|Published online: May 11, 2015||$US5.00|
Vocabulary development is an integral component of language acquisition. This is especially important to students who are acquiring a second language. In this descriptive, comparative case study, the similarities and differences between vocabulary instructional approaches used for young English Learners (ELs) of two public schools in different nations – the United States (U.S.) and Zambia – are explored. Data were collected through coded lesson observations with field notes and participant interviews. Codes were derived from common practices described in the literature surrounding vocabulary instructional approaches for young ELs. Similarities between the two schools include a high frequency of supplemental actions for explicit vocabulary instruction, use of repetition and usage, and varied exposures to vocabulary. Differences in vocabulary instructional practices between the two schools include time spent engaged in rich oral language experiences and explicit instructional methods. While both classrooms clearly use practices supported by the literature, contextual aspects of each classroom are evidently critical factors in selection of vocabulary instructional approaches. This study provides a real-life lens through which educators may view the frequency and implementation of these vocabulary instructional practices.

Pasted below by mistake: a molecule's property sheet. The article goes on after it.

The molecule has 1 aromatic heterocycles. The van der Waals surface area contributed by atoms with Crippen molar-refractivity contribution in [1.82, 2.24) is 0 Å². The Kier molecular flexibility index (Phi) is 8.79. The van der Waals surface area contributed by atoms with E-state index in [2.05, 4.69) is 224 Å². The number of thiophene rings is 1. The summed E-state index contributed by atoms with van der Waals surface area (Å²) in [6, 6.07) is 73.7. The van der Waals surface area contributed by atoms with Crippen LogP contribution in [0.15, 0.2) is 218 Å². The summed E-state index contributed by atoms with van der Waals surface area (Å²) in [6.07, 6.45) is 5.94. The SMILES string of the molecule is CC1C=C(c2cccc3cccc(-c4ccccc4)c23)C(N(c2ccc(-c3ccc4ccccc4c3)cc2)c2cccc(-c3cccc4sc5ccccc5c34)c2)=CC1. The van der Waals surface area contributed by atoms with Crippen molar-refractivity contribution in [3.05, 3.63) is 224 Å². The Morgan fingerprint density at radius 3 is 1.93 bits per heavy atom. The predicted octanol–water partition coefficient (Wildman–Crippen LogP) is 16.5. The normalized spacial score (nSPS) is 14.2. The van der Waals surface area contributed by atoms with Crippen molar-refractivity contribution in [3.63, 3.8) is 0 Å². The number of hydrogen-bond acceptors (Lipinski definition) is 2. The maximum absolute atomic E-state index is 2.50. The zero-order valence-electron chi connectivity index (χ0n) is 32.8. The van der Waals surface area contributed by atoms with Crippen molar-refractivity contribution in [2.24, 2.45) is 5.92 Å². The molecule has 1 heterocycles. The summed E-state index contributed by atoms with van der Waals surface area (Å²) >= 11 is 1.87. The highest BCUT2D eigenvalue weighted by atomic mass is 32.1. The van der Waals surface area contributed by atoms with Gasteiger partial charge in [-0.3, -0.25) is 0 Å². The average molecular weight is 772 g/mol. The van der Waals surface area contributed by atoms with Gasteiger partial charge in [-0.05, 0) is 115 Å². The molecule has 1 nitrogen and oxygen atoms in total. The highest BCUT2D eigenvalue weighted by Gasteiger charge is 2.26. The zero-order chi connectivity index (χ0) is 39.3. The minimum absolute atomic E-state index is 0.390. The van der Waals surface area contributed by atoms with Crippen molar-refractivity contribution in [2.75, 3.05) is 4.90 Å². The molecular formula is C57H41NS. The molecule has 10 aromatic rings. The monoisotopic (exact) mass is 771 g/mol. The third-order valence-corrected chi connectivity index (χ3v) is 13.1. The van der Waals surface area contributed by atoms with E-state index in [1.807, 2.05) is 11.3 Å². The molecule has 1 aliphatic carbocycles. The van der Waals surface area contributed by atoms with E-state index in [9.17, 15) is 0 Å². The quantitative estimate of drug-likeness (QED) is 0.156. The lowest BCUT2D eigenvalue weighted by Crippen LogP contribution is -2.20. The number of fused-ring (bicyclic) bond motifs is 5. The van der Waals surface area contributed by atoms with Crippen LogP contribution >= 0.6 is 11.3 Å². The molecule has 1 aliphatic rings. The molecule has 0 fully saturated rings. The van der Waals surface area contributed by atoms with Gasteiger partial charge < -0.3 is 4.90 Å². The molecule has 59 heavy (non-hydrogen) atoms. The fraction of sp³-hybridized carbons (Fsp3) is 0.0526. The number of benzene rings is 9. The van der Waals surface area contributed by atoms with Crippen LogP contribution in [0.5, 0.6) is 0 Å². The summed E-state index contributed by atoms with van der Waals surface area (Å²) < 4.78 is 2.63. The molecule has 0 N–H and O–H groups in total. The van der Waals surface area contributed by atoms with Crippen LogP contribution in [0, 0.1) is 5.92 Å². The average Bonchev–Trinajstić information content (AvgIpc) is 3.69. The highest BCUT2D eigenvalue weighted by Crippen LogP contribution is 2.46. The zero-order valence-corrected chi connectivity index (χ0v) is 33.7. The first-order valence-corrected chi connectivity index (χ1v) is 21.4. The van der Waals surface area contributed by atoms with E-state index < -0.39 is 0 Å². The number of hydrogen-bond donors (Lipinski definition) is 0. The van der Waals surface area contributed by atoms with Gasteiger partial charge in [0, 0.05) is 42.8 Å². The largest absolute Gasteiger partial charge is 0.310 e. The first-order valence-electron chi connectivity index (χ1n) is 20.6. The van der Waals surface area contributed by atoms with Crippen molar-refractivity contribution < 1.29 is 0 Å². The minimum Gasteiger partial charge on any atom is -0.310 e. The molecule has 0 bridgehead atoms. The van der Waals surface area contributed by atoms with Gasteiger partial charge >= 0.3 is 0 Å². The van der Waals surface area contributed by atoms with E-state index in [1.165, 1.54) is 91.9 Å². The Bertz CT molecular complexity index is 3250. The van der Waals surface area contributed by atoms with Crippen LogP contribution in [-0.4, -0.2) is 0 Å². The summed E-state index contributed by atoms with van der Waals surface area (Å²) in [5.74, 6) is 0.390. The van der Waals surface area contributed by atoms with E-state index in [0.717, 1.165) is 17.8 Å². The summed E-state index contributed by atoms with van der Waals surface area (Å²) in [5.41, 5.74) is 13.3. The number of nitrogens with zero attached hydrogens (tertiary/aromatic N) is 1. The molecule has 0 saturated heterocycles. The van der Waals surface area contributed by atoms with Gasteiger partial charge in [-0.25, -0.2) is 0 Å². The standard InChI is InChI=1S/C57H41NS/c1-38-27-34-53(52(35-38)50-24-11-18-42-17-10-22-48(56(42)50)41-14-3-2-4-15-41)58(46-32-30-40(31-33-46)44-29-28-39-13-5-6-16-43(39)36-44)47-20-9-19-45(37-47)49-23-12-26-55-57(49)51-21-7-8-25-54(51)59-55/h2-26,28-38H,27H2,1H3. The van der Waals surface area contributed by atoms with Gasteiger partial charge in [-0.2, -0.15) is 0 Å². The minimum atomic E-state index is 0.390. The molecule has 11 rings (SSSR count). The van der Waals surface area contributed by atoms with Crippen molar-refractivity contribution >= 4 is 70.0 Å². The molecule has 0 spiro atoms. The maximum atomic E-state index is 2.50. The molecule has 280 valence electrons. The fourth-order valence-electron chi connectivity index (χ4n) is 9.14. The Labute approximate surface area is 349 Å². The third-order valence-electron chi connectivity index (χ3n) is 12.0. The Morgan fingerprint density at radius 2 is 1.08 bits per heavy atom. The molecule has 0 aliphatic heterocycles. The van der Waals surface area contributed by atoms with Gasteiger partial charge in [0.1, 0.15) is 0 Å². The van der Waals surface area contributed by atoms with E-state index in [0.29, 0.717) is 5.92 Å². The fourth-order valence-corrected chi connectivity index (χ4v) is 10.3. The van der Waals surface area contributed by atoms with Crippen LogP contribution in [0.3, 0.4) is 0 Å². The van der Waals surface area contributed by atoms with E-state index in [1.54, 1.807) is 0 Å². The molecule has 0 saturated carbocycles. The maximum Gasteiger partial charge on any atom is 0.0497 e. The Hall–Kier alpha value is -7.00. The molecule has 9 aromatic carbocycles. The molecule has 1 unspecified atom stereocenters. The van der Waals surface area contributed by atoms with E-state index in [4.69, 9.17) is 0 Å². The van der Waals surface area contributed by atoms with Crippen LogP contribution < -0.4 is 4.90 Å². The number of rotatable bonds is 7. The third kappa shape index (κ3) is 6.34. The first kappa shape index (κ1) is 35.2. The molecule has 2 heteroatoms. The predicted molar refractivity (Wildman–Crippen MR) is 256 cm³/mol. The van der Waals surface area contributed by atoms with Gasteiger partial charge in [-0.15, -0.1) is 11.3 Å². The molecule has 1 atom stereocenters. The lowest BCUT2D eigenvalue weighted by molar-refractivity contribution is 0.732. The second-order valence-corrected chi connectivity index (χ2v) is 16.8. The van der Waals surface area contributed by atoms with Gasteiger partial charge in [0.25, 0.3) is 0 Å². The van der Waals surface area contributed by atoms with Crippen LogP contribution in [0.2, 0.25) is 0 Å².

|Keywords:||vocabulary instruction, English Learners, case study|
Graduate Student, Elementary Education and Reading, State University of New York at Buffalo State College, Buffalo, New York, USA